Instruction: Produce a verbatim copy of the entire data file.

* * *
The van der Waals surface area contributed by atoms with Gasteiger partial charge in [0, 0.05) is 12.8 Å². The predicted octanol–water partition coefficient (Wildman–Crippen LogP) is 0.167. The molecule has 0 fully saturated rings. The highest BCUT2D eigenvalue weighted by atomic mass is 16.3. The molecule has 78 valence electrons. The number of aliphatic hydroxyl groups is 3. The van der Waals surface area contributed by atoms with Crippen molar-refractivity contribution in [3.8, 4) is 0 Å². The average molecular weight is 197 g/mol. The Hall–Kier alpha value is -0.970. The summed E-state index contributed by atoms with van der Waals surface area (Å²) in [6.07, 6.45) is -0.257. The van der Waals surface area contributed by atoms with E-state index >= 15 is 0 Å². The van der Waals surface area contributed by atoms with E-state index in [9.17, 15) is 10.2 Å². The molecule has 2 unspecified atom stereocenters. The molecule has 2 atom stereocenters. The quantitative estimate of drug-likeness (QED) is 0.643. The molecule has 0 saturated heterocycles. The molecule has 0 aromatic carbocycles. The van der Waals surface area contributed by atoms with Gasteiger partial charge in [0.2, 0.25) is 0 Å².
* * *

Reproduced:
The van der Waals surface area contributed by atoms with Gasteiger partial charge in [0, 0.05) is 12.8 Å². The predicted octanol–water partition coefficient (Wildman–Crippen LogP) is 0.167. The molecule has 0 fully saturated rings. The highest BCUT2D eigenvalue weighted by atomic mass is 16.3. The molecule has 78 valence electrons. The number of aliphatic hydroxyl groups is 3. The van der Waals surface area contributed by atoms with Crippen molar-refractivity contribution in [3.8, 4) is 0 Å². The average molecular weight is 197 g/mol. The Hall–Kier alpha value is -0.970. The summed E-state index contributed by atoms with van der Waals surface area (Å²) in [6.07, 6.45) is -0.257. The van der Waals surface area contributed by atoms with E-state index >= 15 is 0 Å². The van der Waals surface area contributed by atoms with E-state index in [9.17, 15) is 10.2 Å². The molecule has 2 unspecified atom stereocenters. The molecule has 2 atom stereocenters. The quantitative estimate of drug-likeness (QED) is 0.643. The molecule has 0 saturated heterocycles. The molecule has 0 aromatic carbocycles. The van der Waals surface area contributed by atoms with Gasteiger partial charge in [0.2, 0.25) is 0 Å².